Do cooperations really pay? The case of small and medium sized ski area companies

post by : Pellet Marine


Bieger, T., Beritelli, P., & Weinert, R. (2004). Do cooperations really pay? Contribution based on strategy process theory for the case of small and medium sized ski area companies. The Future of Small and Medium Sized Enterprises in Tourism, International Association of Scientific Experts in Tourism, Publication46, 151-162.

It has many times been suggested that small and medium enterprises (SME) should try to put themselves together and work as partners in order to get over the difficulties, such as scale, scope and density. However, reaching cooperation synergies represents complicated processes, which often fail because of mismanagement or misunderstanding.In order to obtain a good cooperation the research focuses on strategic key points. The first step is to select the right cooperation partner. Once we have found the right collaborator we define together what will the cooperation area and the cooperation goals be. And last but not least comes the agreement about the cooperation management and control. This type of research can be referred to as a strategy content researchSadly this schema usually remains a basic theory. Indeed, very often cooperations don't reach the planned stage. This is due to the fact that a collaboration cannot be set up in one step. It requires coordination and control. In order to reach a good working collaboration a very long process of discussions, negotiations, agreements about intermediate goals and further dealings on achieved levels of cooperations is needed. This development is costly in terms of time, money and efforts. Surprisingly most cooperations don't emerge from deliberate planning processes but rather appear when a sudden unexpected possibility comes up. The cooperation process is a succession of events or actions with clear and concise output. A major dimension of it is the trust and social interaction. Discussions, negotiations, commitments and executions are social interactions that all lead to trust. The schema below illustrate the process that leads to trust, and then, as a result, in new projects. Here are the main success factorsCooperations have to be dynamic.Collaborations have to be constantly readapted and reinterpreted. Importance of a positive feedback-process. Cooperations are created and directed through individual workers with individual motivations and both the cooperation process and the success factors are key points to keep in mind. External pressure on the cooperations should not be feared because they can be both a helping accelerator and a barrier to success. If we manage to transform that pressure into motivational factors, the gains through cooperation can be big for both partners. This article is really interesting because it shows us basic concepts of cooperation process theory and its derived success factors at the example of SME ski stations in Switzerland. First it describes the succession of steps to arrive to a cooperation, second it gives us the keys of a good cooperation and finally gives us more information about the success factors.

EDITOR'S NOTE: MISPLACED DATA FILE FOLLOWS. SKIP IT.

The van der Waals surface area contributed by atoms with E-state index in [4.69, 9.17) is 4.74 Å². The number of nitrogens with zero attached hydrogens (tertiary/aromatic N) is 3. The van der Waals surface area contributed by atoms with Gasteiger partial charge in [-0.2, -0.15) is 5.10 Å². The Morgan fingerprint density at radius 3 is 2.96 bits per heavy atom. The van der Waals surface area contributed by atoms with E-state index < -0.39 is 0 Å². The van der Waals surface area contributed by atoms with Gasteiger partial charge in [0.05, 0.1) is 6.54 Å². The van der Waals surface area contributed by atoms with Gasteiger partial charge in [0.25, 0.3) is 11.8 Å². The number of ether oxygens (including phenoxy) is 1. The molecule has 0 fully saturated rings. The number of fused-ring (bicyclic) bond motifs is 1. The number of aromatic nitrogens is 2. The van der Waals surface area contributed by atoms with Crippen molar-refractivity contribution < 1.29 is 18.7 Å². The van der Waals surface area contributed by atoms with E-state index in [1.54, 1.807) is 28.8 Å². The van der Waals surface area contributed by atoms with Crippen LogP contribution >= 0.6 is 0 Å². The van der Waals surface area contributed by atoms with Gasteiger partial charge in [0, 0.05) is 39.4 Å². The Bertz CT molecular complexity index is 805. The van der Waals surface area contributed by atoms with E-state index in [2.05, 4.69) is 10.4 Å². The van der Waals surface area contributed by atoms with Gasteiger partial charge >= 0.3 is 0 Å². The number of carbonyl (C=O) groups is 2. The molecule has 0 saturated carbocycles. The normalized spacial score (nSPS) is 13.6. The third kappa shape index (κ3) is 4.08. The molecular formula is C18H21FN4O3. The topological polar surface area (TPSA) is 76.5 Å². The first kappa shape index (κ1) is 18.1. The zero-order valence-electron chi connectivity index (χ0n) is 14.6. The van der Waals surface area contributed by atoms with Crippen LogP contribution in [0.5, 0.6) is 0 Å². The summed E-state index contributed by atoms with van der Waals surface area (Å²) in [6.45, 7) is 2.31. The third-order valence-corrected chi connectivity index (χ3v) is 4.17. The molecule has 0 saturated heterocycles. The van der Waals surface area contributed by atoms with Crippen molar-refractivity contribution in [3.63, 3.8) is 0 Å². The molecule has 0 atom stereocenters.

Perceptions of tourism products

post by : Moser Luca

Xu, J. B. (2010). Perceptions of tourism products. Tourism Management31(5), 607-610.

Since the development of the tourism industry, many people had tried to identify the tourism products and their elements but not many research had been done on it. Smith (1994) was one of the first to split up the tourism product into five basic elements: physical plant, service, hospitality, freedom of choice and involvement. We have to imagine this elements inside two concentric circles with the physical plant placed at the core and the other elements in a series of encapsulating shells. The elements are ranked from the core to the shells, according to their importance. In (Sharma, 2007), Bill Hardman Sr. noted that a “tourism product is whatever is put into the promotion. … It could be a whole community or an individual facility, such as a park (a site) or a hotel (a property)”. For smith, both marketing and supply-side missed the essence of the tourism product and failed to generate a generic tourism product model. He propose his framework to “acknowledge the role of human experience in the tourism product, [as well as] identify which elements can be empirically measured for an estimate of the economic magnitude of the industry”. In order to understand the tourism perceptions of tourism products with the help of Smith’s framework, a study had been done with 79 students, from the school of hotel and tourism management at a Hong Kong university, which had a professional knowledge of tourism management. A list of 15 tourism products, mainly related to Hong Kong and Macao such as: Theme parks, resorts, airlines, festivals, etc.; were given to the students and after their consummation, they participated at a survey rating the importance of five elements of these tourism products. The results showed that they perceived the physical plant to be the core of tourism products, paralleling Smith’s notion. The other four elements were seen as having roughly equal levels of importance in contributing to tourism products and not only competing but complementary. To summarize, it helped to understand that a tourism product comes into existence when the five elements are correctly and successfully integrated to catch the attention of tourists and further satisfy their multiple needs. Furthermore, attention needs to be paid to the nature of particular products and the fact that the requirements of groups of customers vary.